Bosch Law Firm, LTD. - Minnesota Worker's Compensation & Personal Injury Law
Free consultation – Phones answered 24/7
The call is always free and there is never a fee unless we recover benefits for you

Work Comp Experts As Heard On KFAN New-KFAN-logo-m

Free consultation –
Phones answered 24/7
The call is always free and there is never a fee unless we recover benefits for you

Work Comp Experts As Heard On KFAN New-KFAN-logo-m

Free Initial Consultations. No Risk. No Obligation.
The Call Is Always Free And There Is Never A Fee Unless We Recover Benefits. Call 800-355-6503.
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Working in the heat can be a danger, but there are ways to reduce the risk. Knowing how to recognize the signs of heat stress and how to prevent the condition are both very important. If you’re injured due to heat stress while working you may have a legal case, but the best choice is to avoid being a victim of heat stress altogether. Paying close attention to how you’re feeling when you’re working in a very hot environment, or outdoors in a Minnesota summer, can make a big difference in your health. Also keep an eye on the people around you, so you can help them if they appear to be struggling with the heat or humidity.

The Signs of Heat Stress

If you’re developing heat stress you may notice muscle spasms in the legs or arms, or even in the abdomen. Other signs of heat stress include:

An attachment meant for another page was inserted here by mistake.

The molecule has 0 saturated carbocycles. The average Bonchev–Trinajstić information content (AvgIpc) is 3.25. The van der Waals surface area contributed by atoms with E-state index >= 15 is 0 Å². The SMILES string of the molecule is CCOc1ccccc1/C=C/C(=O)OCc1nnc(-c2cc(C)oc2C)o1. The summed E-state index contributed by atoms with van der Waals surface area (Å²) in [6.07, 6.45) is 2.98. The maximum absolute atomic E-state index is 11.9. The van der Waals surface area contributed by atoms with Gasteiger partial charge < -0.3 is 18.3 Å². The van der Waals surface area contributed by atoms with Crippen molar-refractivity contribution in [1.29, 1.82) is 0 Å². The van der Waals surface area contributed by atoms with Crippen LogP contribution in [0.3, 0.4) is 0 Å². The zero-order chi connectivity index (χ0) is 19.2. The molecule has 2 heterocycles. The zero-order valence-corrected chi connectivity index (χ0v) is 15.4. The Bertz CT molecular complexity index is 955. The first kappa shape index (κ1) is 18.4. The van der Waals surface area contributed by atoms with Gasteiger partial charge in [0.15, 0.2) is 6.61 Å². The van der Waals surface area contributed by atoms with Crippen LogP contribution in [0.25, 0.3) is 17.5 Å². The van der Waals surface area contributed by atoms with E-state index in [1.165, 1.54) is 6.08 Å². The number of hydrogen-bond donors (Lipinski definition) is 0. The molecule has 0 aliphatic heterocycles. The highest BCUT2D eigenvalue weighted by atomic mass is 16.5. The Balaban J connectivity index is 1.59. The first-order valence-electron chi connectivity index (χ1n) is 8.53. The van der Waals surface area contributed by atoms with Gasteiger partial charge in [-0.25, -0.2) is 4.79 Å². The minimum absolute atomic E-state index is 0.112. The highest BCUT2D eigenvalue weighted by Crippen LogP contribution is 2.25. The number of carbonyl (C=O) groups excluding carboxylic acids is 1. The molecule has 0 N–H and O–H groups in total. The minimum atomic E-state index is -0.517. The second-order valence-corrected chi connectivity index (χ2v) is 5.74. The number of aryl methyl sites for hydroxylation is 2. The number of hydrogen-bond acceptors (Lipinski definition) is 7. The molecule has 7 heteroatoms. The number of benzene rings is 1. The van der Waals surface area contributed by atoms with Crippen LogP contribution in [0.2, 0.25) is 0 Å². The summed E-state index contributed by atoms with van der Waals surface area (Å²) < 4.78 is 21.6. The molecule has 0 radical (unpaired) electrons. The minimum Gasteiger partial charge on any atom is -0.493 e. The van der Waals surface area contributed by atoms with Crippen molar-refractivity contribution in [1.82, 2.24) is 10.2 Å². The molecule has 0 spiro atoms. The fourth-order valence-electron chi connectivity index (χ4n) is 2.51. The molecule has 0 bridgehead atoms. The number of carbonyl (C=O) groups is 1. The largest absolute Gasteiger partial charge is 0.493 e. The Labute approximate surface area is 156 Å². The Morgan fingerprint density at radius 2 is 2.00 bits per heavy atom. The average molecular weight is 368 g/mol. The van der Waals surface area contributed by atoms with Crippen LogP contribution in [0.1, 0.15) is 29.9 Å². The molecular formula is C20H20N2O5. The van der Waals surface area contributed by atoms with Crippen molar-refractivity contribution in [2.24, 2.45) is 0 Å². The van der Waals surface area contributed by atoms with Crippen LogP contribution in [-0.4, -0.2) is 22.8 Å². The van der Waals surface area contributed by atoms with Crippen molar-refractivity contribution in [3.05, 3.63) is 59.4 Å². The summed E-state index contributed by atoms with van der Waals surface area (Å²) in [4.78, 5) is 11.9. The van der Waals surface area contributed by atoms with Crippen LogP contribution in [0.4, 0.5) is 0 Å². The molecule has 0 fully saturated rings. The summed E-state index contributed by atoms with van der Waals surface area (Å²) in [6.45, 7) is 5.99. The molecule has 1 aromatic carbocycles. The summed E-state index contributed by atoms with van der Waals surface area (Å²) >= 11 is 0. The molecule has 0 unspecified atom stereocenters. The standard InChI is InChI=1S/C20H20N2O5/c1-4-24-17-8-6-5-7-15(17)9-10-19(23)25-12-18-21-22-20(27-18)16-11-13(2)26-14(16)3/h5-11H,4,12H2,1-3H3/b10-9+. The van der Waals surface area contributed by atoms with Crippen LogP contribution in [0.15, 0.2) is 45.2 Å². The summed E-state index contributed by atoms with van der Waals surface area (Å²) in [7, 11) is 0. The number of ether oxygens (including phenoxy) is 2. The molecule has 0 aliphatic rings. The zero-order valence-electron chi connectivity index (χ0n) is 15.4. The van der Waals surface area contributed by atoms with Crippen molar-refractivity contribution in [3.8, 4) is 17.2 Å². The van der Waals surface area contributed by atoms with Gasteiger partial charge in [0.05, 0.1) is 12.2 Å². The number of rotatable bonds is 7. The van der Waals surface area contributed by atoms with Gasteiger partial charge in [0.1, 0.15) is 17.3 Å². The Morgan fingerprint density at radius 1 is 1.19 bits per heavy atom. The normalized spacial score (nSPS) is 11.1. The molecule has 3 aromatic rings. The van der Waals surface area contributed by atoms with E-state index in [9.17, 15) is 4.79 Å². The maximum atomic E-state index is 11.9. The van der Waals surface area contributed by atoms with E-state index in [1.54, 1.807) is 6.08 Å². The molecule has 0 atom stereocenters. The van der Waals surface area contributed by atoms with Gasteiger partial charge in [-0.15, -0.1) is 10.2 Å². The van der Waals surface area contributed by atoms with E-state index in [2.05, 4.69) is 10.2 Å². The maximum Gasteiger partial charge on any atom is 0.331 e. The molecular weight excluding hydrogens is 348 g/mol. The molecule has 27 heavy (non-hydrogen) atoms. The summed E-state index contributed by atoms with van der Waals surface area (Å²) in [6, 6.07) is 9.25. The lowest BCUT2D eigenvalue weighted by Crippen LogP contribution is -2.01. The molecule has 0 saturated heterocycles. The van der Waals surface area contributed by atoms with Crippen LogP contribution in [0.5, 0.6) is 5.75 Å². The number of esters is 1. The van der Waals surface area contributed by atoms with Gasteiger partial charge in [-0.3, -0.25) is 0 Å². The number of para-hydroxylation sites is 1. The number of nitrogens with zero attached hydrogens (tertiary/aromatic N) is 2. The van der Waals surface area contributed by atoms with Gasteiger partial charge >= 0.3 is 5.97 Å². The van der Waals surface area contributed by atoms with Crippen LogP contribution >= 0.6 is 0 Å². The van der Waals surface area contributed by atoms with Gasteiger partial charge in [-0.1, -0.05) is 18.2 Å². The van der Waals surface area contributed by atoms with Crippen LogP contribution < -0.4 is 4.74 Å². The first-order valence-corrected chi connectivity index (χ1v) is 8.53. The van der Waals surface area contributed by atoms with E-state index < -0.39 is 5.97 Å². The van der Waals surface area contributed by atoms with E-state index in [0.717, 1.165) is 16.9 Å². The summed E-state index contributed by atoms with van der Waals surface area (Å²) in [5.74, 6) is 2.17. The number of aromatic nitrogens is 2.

• Weakness
  • Fatigue
  • Nausea
  • Headaches
  • Faintness
  • Convulsions
  • Rapid Pulse
  • Loss of Consciousness

Preventing Heat Stress

To help prevent heat stress, drink around six ounces of cool (not cold) water, every 15 to 20 minutes. That will help you stay hydrated and keep your body cooler. You may also want to replace electrolytes through a sports drink if you’re sweating a lot or you’re going to be working in the heat for long periods of time. Don’t wait until you’re thirsty to drink something. That’s not a good indicator of whether you’re hydrated or not, and by the time your body signals you for water you may already be slightly dehydrated. Getting rehydrated quickly, especially in the heat, isn’t easy. Salty foods can also help, and so can finding a cooler spot, such as a place with shade or air conditioning. Cool water can be used to bathe a person who is feeling poorly, as well.

What To Do if You’re Injured

If you’ve been injured because of the heat, your first step should be securing the medical attention you need. After that, you should seek worker’s compensation benefits. These benefits are not always easy to secure and hiring a good attorney can make the process easier. Attorney Gerald W. Bosch at Bosch Law Firm, Ltd. helps Minnesota workers who have been injured at work. To learn how he might help you, call him toll free at 800-355-6503, or contact him online.